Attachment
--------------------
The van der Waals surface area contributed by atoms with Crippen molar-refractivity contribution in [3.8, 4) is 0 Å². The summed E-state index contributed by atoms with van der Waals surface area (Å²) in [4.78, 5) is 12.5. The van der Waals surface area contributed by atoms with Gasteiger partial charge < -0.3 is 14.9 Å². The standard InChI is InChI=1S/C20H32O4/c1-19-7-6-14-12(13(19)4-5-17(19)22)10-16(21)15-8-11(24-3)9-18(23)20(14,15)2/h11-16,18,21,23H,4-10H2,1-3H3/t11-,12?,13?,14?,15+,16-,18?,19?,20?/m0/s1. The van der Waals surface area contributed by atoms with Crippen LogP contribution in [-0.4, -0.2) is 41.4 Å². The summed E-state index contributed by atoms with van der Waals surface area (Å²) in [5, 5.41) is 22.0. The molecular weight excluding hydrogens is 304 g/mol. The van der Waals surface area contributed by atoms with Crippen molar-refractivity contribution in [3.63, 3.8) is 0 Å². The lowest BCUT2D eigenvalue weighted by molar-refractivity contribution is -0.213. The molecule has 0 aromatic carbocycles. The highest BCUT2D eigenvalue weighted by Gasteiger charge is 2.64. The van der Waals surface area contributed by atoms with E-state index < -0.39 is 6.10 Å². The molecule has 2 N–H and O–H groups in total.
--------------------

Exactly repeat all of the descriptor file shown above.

The van der Waals surface area contributed by atoms with Crippen molar-refractivity contribution in [3.8, 4) is 0 Å². The summed E-state index contributed by atoms with van der Waals surface area (Å²) in [4.78, 5) is 12.5. The van der Waals surface area contributed by atoms with Gasteiger partial charge < -0.3 is 14.9 Å². The standard InChI is InChI=1S/C20H32O4/c1-19-7-6-14-12(13(19)4-5-17(19)22)10-16(21)15-8-11(24-3)9-18(23)20(14,15)2/h11-16,18,21,23H,4-10H2,1-3H3/t11-,12?,13?,14?,15+,16-,18?,19?,20?/m0/s1. The van der Waals surface area contributed by atoms with Crippen LogP contribution in [-0.4, -0.2) is 41.4 Å². The summed E-state index contributed by atoms with van der Waals surface area (Å²) in [5, 5.41) is 22.0. The molecular weight excluding hydrogens is 304 g/mol. The van der Waals surface area contributed by atoms with Crippen molar-refractivity contribution in [3.63, 3.8) is 0 Å². The lowest BCUT2D eigenvalue weighted by molar-refractivity contribution is -0.213. The molecule has 0 aromatic carbocycles. The highest BCUT2D eigenvalue weighted by Gasteiger charge is 2.64. The van der Waals surface area contributed by atoms with E-state index < -0.39 is 6.10 Å². The molecule has 2 N–H and O–H groups in total.